More to Writing What You Know Than You Know / Samuel Marquis

We have all been told, time and time again, to write what we know. It’s such common advice in the writing community that we sometimes fail to think critically about what the advise means. Not all of us are going to be experts on every subject we write. This weeks’ guest blogger, Samuel Marquis, revisits this age-old saying and gives it fresh light.

Happy reading!
Clay Stafford
Clay Stafford
Founder Killer Nashville
Publisher / Editorial Director Killer Nashville Magazine

The clichéd advice to “write what you know” is one of the best and most misunderstood pieces of literary counsel given to suspense novelists. It has two components, and both are important in bringing authenticity to your fiction.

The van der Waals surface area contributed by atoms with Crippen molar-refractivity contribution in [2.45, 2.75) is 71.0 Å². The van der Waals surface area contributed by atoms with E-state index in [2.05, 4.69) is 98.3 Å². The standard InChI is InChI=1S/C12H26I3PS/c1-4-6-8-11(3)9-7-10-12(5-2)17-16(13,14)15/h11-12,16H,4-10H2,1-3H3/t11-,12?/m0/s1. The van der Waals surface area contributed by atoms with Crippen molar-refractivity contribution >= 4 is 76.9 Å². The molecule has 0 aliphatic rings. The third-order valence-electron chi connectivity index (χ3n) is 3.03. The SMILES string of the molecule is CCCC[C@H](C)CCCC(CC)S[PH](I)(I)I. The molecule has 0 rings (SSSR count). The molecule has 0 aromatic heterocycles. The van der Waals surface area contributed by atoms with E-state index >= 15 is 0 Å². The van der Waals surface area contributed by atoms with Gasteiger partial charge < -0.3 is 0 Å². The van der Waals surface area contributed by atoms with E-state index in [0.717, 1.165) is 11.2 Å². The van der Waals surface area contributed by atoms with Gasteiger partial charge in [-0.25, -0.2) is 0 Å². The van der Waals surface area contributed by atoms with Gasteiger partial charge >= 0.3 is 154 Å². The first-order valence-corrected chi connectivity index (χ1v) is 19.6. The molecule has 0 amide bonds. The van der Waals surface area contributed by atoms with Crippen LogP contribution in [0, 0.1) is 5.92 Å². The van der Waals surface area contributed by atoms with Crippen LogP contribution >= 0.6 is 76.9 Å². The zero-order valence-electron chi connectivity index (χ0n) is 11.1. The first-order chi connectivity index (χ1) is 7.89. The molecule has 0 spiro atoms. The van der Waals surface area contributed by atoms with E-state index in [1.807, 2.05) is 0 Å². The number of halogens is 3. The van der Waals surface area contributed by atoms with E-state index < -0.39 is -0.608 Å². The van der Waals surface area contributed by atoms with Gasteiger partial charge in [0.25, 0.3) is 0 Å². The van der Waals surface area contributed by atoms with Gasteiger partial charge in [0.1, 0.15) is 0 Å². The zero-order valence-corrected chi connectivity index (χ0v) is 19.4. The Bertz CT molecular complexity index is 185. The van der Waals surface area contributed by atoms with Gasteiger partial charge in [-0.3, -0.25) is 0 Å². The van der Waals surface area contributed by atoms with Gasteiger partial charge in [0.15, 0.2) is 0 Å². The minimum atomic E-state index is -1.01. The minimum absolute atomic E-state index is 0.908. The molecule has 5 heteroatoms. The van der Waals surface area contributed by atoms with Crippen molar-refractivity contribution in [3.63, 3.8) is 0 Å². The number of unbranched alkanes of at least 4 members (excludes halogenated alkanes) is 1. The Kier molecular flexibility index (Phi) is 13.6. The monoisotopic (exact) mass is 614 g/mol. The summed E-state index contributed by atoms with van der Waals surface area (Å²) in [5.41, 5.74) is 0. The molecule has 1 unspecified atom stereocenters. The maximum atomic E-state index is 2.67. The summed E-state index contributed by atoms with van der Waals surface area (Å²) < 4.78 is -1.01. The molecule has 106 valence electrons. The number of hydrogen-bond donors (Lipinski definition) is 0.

The first component is to write what you know based on your intimate familiarity with a professional occupation, event, or setting, which brings verisimilitude to your novel by having your protagonist and other characters move about authentically in the world they inhabit, as well as talk in the proper cultural dialect or techno-speak. The second component isn’t about professional occupations, events, or settings, but rather about infusing your novel with the visceral emotions that you yourself have felt through your joy and pain, suffering and triumph in the world.